"My first recollection of Timofey Pnin is connected with a speck of coal dust that entered my left eye on a spring Sunday in 1911.”

The narrator has an interesting relationship with the title character. He seems to possess a good deal of knowledge about Pnin’s life without ever being very involved with him for any prolonged period of time. Their relationship is unclear, and hinges on this one tiny speck of coal dust that could have lodged itself in anyone’s eye, but found itself, most fortunately for the novel, in the eye of the entertaining and well-spoken narrator.

My first recollection of Timofey Pnin is connected with a day on which we both happened to be riding the train to unfamiliar destinations. It was a disconcerting feeling for me to be sitting down in my seat, hoping my travel plans were well-enough researched that I would reach my destination without incident, only to start my travel reading and find it to be about a man who is on the wrong train, but doesn’t know it. It was an omen. As it happened, my plans for the day went awry as much as poor Pnin’s. It was then that I realized Timofey and I were kindred spirits.

Unlike the narrator, who relates the adventures of Pnin with an air of pity for the clueless title character, I associated with Pnin as a peer. His cluelessness and his inability to ever be integrated into his surroundings echo my own plight. Plus, we both get on the wrong train sometimes.

Frankly, I wish I could be more like the narrator. I like him. He seems to have pretty good grip on what’s going on. He’s intelligent and well-educated.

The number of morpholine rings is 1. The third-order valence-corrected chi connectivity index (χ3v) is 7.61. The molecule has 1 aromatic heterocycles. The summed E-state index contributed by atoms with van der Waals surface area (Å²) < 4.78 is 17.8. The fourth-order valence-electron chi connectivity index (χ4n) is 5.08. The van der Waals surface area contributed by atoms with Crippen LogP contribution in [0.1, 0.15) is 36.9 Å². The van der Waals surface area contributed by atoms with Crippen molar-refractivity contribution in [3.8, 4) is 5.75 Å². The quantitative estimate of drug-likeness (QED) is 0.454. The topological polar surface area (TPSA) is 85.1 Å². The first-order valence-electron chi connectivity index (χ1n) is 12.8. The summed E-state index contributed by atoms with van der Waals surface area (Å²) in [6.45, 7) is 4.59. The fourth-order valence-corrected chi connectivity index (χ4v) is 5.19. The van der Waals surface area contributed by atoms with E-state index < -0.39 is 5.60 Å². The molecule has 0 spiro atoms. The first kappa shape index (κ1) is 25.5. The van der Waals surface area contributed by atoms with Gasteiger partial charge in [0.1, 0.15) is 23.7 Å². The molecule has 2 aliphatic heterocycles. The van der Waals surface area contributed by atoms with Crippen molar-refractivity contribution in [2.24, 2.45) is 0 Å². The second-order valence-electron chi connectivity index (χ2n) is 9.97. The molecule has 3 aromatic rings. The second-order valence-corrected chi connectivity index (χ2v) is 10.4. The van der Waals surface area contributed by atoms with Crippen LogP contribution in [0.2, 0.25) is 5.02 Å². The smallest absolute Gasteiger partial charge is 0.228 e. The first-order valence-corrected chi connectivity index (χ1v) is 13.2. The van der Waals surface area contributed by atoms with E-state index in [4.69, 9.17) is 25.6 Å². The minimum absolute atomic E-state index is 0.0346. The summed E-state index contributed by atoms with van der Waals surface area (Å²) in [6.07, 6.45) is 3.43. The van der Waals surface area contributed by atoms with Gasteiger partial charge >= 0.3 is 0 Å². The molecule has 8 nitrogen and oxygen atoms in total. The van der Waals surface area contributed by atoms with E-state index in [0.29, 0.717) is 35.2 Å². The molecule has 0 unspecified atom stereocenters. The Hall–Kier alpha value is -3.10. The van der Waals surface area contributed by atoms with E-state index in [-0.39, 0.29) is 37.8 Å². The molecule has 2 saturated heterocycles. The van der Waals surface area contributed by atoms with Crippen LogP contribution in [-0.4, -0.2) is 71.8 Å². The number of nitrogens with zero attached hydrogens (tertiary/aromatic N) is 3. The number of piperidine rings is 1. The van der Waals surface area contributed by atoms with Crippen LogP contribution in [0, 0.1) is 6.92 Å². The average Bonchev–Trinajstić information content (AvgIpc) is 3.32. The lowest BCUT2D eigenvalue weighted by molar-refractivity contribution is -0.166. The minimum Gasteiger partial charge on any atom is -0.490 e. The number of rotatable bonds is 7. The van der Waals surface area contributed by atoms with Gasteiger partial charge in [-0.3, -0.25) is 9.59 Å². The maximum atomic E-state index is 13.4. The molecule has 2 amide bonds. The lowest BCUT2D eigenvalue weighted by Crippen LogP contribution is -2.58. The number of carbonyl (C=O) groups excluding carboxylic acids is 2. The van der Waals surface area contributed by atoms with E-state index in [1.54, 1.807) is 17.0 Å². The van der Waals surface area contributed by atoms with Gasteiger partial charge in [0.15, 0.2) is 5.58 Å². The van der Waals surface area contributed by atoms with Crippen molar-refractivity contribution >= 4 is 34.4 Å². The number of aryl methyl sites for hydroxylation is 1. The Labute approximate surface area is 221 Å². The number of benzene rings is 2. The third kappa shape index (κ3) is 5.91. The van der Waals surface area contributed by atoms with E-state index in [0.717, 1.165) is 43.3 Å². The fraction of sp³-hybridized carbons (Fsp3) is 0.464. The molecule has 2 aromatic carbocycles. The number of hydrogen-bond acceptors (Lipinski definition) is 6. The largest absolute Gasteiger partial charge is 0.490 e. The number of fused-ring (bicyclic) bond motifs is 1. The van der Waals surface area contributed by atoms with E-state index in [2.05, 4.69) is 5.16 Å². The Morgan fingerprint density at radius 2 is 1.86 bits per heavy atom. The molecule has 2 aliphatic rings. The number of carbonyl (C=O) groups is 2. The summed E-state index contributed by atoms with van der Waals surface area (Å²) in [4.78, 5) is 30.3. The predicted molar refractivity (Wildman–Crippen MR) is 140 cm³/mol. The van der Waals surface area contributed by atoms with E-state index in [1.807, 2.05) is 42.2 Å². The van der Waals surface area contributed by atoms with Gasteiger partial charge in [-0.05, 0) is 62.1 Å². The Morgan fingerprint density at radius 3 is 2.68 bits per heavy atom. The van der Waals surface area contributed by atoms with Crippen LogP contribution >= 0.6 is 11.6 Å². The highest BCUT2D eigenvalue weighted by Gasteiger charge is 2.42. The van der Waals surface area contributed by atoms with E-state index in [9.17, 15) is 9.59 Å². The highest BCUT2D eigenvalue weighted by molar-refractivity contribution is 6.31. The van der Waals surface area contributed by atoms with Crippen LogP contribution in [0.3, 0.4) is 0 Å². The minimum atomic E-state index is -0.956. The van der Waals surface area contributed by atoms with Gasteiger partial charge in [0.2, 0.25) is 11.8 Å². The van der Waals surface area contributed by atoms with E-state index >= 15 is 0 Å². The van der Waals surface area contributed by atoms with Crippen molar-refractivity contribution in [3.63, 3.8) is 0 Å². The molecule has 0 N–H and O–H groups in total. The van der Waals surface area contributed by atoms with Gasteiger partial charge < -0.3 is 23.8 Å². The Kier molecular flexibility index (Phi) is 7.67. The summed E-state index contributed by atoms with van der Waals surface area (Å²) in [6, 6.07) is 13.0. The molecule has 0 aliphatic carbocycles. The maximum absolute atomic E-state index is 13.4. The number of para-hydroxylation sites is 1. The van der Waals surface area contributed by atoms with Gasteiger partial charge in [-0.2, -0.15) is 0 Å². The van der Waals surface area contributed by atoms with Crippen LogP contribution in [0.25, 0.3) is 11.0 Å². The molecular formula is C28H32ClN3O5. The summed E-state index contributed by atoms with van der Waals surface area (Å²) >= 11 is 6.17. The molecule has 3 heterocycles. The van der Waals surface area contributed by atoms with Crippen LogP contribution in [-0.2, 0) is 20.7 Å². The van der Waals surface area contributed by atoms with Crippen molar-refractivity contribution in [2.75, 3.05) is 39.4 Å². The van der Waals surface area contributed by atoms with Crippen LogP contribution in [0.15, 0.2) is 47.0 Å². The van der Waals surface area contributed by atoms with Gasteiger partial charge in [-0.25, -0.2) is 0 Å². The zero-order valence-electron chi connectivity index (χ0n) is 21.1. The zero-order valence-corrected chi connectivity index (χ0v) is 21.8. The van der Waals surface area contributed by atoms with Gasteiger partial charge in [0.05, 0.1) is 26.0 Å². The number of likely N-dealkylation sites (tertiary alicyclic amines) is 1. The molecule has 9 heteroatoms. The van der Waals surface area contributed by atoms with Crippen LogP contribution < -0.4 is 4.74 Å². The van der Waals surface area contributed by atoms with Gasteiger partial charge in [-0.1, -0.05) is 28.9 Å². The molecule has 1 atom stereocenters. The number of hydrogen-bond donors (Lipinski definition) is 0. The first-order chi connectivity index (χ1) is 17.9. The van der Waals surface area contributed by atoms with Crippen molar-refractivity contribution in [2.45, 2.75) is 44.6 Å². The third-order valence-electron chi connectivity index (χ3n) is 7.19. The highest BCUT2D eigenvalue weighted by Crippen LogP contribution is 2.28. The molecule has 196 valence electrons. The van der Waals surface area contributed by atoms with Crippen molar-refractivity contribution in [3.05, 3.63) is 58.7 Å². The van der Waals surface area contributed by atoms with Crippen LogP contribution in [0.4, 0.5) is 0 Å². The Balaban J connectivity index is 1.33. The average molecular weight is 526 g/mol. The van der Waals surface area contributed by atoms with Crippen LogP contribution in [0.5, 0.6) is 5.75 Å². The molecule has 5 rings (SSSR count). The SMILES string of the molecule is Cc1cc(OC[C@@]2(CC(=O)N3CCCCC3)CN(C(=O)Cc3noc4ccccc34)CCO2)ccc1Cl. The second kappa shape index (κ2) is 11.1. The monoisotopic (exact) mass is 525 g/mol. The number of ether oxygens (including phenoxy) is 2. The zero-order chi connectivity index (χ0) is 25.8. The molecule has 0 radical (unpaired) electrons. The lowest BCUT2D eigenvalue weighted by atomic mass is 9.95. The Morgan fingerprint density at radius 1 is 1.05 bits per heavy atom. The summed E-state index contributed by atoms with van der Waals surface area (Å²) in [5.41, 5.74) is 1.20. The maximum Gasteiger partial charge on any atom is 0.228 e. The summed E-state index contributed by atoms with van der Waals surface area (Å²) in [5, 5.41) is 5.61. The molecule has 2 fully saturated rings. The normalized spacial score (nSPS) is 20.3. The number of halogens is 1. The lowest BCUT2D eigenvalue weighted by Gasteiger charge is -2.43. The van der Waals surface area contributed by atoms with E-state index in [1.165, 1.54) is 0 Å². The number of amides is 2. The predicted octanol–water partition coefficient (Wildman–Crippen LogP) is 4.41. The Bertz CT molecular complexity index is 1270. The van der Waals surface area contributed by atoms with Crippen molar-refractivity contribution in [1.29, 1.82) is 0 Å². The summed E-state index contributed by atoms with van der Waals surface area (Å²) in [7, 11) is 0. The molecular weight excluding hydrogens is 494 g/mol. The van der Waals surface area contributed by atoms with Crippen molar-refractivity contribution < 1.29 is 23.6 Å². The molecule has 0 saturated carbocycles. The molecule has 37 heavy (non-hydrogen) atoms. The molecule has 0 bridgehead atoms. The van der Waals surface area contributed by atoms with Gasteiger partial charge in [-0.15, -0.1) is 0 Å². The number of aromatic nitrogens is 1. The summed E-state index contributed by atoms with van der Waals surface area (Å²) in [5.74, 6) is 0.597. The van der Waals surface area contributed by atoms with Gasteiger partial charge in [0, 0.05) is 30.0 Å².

At first glance, and for a long time after that, I felt a certain aversion to the way Nabokov writes. The writing is thick; full of unfamiliar words in three or four different languages, on top of which is the problem of Pnin’s trademark speech impediment. For the most part, it was a chore to read. But at the same time, I felt like I was undertaking a task of the utmost importance, as though reading this book would make the difference between damnation and salvation. Sometimes, I think it did. Sometimes I think perhaps I might have given up on the world if not for these two sentences: “I wonder where that speck is now. The dull, mad fact is that it does exist somewhere.” The idea that a speck of coal dust that had been caught in one’s eye for a few hours in one’s youth still exists somewhere on this planet is at once the most elementary thought and the most brilliant revelation one could possibly conceive of. Of course that speck of dust is still around. Where did you expect it to go? But when you consider where that speck has been, where it came from, where it is now, to say nothing of what sort of life form it was before it turned into coal, it illustrates the vastness space and time.

So, the moral is, wading through the thick language and the indecipherable sentences (e.g. “Pnin and Oleg Komorov were usually in a subdued state of war, but meetings were inevitable, and such of their American colleagues deemed the Komorovs ‘grand people’ and mimicked droll Pnin were sure the painter and Pnin were excellent friends.” I have no idea…) is all worth it when you finally reach one of the numerous clever insights peppered throughout the book, which become significantly more dense the more you understand Nabokov’s writing, until, at some point, it becomes clear that the entire book, is, in fact, an epiphany.